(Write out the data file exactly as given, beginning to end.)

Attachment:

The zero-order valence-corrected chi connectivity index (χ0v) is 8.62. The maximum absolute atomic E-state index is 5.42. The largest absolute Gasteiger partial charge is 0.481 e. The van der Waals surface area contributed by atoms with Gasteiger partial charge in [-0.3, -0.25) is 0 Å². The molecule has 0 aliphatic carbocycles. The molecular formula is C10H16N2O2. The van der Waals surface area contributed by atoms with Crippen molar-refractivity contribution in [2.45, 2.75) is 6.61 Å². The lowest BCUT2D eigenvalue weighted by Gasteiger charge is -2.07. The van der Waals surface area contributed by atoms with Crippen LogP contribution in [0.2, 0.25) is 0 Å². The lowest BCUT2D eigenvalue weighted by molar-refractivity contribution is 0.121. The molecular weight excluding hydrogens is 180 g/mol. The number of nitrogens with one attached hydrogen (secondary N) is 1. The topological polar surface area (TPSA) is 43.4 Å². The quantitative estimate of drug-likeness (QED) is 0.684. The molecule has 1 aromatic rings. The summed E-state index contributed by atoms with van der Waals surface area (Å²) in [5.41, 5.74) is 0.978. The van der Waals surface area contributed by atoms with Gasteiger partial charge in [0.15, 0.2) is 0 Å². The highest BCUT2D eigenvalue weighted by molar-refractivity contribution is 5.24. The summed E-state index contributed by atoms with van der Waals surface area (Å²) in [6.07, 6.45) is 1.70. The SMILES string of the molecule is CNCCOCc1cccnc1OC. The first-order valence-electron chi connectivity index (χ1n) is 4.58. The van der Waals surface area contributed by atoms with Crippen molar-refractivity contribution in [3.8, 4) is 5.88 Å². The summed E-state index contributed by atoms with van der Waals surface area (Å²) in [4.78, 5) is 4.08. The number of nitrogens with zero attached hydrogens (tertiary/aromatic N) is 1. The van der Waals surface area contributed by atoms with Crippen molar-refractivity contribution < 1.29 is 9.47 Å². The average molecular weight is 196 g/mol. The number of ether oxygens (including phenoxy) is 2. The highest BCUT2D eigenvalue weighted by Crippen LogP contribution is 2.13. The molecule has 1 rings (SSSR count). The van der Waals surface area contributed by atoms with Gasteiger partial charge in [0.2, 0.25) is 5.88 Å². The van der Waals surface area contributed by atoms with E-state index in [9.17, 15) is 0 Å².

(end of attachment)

The zero-order valence-corrected chi connectivity index (χ0v) is 8.62. The maximum absolute atomic E-state index is 5.42. The largest absolute Gasteiger partial charge is 0.481 e. The van der Waals surface area contributed by atoms with Gasteiger partial charge in [-0.3, -0.25) is 0 Å². The molecule has 0 aliphatic carbocycles. The molecular formula is C10H16N2O2. The van der Waals surface area contributed by atoms with Crippen molar-refractivity contribution in [2.45, 2.75) is 6.61 Å². The lowest BCUT2D eigenvalue weighted by Gasteiger charge is -2.07. The van der Waals surface area contributed by atoms with Crippen LogP contribution in [0.2, 0.25) is 0 Å². The lowest BCUT2D eigenvalue weighted by molar-refractivity contribution is 0.121. The molecular weight excluding hydrogens is 180 g/mol. The number of nitrogens with one attached hydrogen (secondary N) is 1. The topological polar surface area (TPSA) is 43.4 Å². The quantitative estimate of drug-likeness (QED) is 0.684. The molecule has 1 aromatic rings. The summed E-state index contributed by atoms with van der Waals surface area (Å²) in [5.41, 5.74) is 0.978. The van der Waals surface area contributed by atoms with Gasteiger partial charge in [0.15, 0.2) is 0 Å². The highest BCUT2D eigenvalue weighted by molar-refractivity contribution is 5.24. The summed E-state index contributed by atoms with van der Waals surface area (Å²) in [6.07, 6.45) is 1.70. The SMILES string of the molecule is CNCCOCc1cccnc1OC. The first-order valence-electron chi connectivity index (χ1n) is 4.58. The van der Waals surface area contributed by atoms with Crippen molar-refractivity contribution in [3.8, 4) is 5.88 Å². The summed E-state index contributed by atoms with van der Waals surface area (Å²) in [4.78, 5) is 4.08. The number of nitrogens with zero attached hydrogens (tertiary/aromatic N) is 1. The van der Waals surface area contributed by atoms with Crippen molar-refractivity contribution < 1.29 is 9.47 Å². The average molecular weight is 196 g/mol. The number of ether oxygens (including phenoxy) is 2. The highest BCUT2D eigenvalue weighted by Crippen LogP contribution is 2.13. The molecule has 1 rings (SSSR count). The van der Waals surface area contributed by atoms with Gasteiger partial charge in [0.2, 0.25) is 5.88 Å². The van der Waals surface area contributed by atoms with E-state index in [9.17, 15) is 0 Å².